Morgan and Stedman on Computer Contracts by

August 31, 2002

IT law is not (comparatively) an area overladen with case law or legislation. A large part of the job is getting your mind round tricky technical concepts, complex deal structures, and detailed schedules.

Morgan and Stedman is not one of the crowd. This is the one book any young IT law practitioner would demand if they knew all the partners were on holiday for a month. It deals with the subject areas in the way that the young IT solicitor is likely to come across them; ‘bureau service contract’, ‘licence’, ‘software maintenance contract’.

Every day I am faced with conversations with my clients that are basically:

‘ The deal is 300k payable on such and such dates, with termination on 1 years rolling notice after an initial period of 5 years, no dealing with x type competitors in the initial period etc.

You don’t really need to know about what the software does, do you? Can I have the contract in an hour, only I promised my customer?

As with most IT lawyers, it became apparent to me early on in my career that the biggest risks tend to come from what the client doesn’t say straight off, and IT lawyers really need to be aware of the need to know what questions they need to ask.

The information may come in a mixed-up rush, or only after several conversations whilst I tease the relevant points out. Any book that manages to be structured so that it can help is a godsend. Unfortunately most books seem to be designed as if a client walks through the door and asks ‘What is the effect of s 7 of the Data Protection Act?’

Morgan and Stedman is structured so that issues are easily identifiable in their ‘contract type’ areas. The lawyer can go through the chapter and quickly get a view as to whether any further questions of the client are necessary.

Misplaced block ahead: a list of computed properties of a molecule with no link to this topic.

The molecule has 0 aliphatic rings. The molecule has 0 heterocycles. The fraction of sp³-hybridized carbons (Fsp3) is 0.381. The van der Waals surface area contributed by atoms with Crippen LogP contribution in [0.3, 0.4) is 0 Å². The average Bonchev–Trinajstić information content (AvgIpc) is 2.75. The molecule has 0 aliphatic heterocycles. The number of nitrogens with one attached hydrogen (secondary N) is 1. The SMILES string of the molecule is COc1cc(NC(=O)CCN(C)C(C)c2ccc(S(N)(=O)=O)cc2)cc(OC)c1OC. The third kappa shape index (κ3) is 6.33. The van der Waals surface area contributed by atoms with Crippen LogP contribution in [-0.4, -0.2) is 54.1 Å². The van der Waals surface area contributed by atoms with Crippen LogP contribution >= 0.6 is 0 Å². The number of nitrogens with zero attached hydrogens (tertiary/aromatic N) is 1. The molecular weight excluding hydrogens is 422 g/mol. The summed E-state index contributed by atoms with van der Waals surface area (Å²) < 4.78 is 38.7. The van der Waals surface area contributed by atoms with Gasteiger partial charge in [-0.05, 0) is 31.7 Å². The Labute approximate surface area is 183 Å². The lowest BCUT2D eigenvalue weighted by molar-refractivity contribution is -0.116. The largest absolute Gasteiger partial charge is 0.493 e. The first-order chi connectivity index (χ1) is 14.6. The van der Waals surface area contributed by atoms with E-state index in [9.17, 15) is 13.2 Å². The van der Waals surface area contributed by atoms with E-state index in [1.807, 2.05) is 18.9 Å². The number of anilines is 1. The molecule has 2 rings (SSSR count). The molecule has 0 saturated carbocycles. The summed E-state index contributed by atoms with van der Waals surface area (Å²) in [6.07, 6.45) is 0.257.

The book also helps prod the young drafter into seeing ways of achieving deal specific nuances, which is a great time saver. A young practitioner can spend half an hour staring at the screen trying to get a three-line clause right without some guidance from a partner. Morgan and Stedman manages to give fairly dynamic drafting advice – making the user aware of the risk of just using boilerplate contracts and clauses without a clear understanding of what she is actually trying to achieve.

For those that are already familiar with it from the earlier editions, the whole book is now into its sixth edition, and has had a thorough update with the main changes to the previous edition in Part III: Computer Services: outsourcing agreements, Internet contracts, and Web site design agreements are now included. If you have the previous version it is time for an update.

Are there any criticisms? Well yes a few, but these are mainly in matters of detail – for example, in the managed service agreements, I’d have liked to have seen more emphasis on the issue of clear and meaningful service levels and the importance of supplier reporting. The outsourcing section is too brief, but then outsourcing is an area that can take up a guide alone, and is therefore a tricky area about which to write a generally applicable standard.

The book comes with a set of helpful precedents available on paper and on disk. Personal drafting style issues aside, they make a useful starting point. I advise any reader not to just grab the precedents and skip the book.

Reasonably priced (currently at £160.00 on Amazon), buy the book – it will stand you in good stead.

Hazel Raw is a solicitor at v-lex.